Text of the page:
Prospective adoptive parents often found themselves waiting in a hotel with an infant while administrative agencies in two states reviewed their paperwork before deciding whether to grant the family approval to travel back home. Unfortunately, the system has not been uniform and many states continued to process the paperwork much the same way that it was done in the 1960s.  

The National Electronic Interstate Compact Enterprise (NEICE) was launched in August 2014 in Indiana, Nevada, Florida, South Carolina, Wisconsin, and the District of Columbia “to improve the administrative process by which children are placed with families across State lines;”

On February 3, 2016, Representative Young of Indiana introduced the a bill in the U.S. House of Representatives which would “require States to adopt a centralized electronic system to help expedite the placement of children in foster care or guardianship, or for adoption, across State lines, and to provide grants to aid States in developing such a system, and for other purposes.”

The Act is called ‘‘Modernizing the Interstate Placement of Children in Foster Care Act.’’ Beginning in 2017, it allocates $5,000,000 for grants to states to develop processes “to facilitate the development of a centralized electronic system for the exchange of data and documents to expedite the placements of children in foster, guardianship, or adoptive homes across State lines.”

Birth Certificates and Adoption

You have done a lot of work to be recognized as your child’s “legal parents”  — a homestudy, post placement visits, matching with a birthmother, placement and then filing an adoption petition etc. The last step before you can apply for a social security card for your child is to obtain a birth certificate with the child’s formal name and your names listed as the parents. Let’s look at the formal process for obtaining a birth certificate and why it’s important.

In domestic adoptions, once your decree of adoption is entered by the court, then the Department of Vital Records in the state where your child was or will be born is directed to create a new birth certificate. In adoptions, the original birth certificate given at the hospital — often referred to as the “mother’s copy of the birth certificate” will be sealed. The new birth certificate will list you as the parents and use the name you have chosen for the baby. Unless you have an open adoption, you will not receive the mother’s copy of the birth certificate.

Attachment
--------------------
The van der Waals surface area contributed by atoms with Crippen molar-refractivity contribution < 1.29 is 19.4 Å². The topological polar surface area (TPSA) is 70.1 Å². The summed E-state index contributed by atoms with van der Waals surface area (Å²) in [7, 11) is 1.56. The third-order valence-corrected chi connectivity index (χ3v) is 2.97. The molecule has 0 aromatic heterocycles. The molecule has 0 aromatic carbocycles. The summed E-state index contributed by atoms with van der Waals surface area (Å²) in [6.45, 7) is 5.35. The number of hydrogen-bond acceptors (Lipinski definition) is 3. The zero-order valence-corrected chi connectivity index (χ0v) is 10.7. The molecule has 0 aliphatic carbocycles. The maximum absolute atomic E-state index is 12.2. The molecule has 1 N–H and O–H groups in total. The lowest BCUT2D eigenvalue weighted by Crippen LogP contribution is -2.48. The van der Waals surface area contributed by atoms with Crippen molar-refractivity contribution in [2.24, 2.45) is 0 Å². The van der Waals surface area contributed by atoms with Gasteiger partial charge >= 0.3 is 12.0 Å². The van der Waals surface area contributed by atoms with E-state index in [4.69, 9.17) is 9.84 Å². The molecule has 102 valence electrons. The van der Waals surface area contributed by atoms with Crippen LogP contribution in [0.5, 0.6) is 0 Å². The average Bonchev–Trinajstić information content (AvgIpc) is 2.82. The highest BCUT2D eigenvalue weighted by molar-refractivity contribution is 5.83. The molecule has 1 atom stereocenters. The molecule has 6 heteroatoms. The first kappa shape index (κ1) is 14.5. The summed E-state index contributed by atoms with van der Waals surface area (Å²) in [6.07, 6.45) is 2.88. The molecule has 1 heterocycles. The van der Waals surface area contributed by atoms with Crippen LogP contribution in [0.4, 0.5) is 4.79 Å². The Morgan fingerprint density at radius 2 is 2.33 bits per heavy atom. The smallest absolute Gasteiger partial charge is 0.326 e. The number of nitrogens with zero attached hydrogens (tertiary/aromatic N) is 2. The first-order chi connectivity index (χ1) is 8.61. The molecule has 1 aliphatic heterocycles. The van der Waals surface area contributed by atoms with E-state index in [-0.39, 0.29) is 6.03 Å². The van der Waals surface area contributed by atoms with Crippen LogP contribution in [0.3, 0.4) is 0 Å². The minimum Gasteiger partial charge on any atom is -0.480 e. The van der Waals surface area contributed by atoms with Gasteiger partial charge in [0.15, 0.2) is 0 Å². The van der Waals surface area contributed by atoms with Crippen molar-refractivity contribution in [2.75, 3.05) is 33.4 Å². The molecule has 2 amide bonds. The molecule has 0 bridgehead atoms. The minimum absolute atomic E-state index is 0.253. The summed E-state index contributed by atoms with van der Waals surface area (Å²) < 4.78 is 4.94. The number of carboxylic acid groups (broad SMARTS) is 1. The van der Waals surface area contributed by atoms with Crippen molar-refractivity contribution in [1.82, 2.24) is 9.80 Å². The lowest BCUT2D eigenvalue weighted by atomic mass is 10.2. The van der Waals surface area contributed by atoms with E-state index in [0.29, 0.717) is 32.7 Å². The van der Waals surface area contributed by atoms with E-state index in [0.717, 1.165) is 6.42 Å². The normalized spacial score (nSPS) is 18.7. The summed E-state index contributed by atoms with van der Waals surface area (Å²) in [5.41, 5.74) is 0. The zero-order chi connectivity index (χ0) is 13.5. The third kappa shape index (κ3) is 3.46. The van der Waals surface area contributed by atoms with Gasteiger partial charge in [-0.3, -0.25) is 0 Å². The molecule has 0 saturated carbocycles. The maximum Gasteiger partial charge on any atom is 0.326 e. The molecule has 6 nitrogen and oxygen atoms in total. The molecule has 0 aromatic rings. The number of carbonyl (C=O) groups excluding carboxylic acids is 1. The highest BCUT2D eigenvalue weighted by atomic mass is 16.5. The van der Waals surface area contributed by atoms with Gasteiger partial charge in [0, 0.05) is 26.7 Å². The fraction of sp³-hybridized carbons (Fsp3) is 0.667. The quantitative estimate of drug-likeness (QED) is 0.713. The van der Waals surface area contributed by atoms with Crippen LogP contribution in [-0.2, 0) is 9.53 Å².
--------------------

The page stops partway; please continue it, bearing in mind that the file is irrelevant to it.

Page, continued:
If your baby was born in North Carolina, it will normally take four to six months  for a new birth certificate to be prepared. You will need to get the birth certificate from the Department of Vital Records. Their contact information is 919-733-3000, extension 5886. The address is: N.C. Vital Records, Special Registration Unit, 1903 Mail Service Center, Raleigh, North Carolina 27699-1903. As of 2016, there is a $24 fee for the first copy of the birth certificate and then an additional $15 for each additional copy requested on the initial application. There is also a one time $15 processing fee.

We recommend that you request three certified copies of your child’s birth certificate and keep the certificates in different safe places. You can request additional copies over time, but it is easiest to get multiple copies when you originally request them. Since many adoptees want information about their birth parents, we suggest that you store the birthmother’s copy of the birth certificate in the same location as the new formal birth certificate. We also recommend that if you are going to actually pick up your birth certificate that you call and make an appointment.

If your child was born out of state, then the North Carolina Department of Social Services (DSS) will prepare a package to send to the state where the child was born to prepare a new birth certificate, listing you as the child’s parents. We recommend waiting several months and then calling the Department of Vital Records in the state where the child was born and check to see if they have received the package from North Carolina. The cost for the out of state birth certificate will depend on that state.

This article was originally posted at our sister website, Herring & Mills Family Law Firm.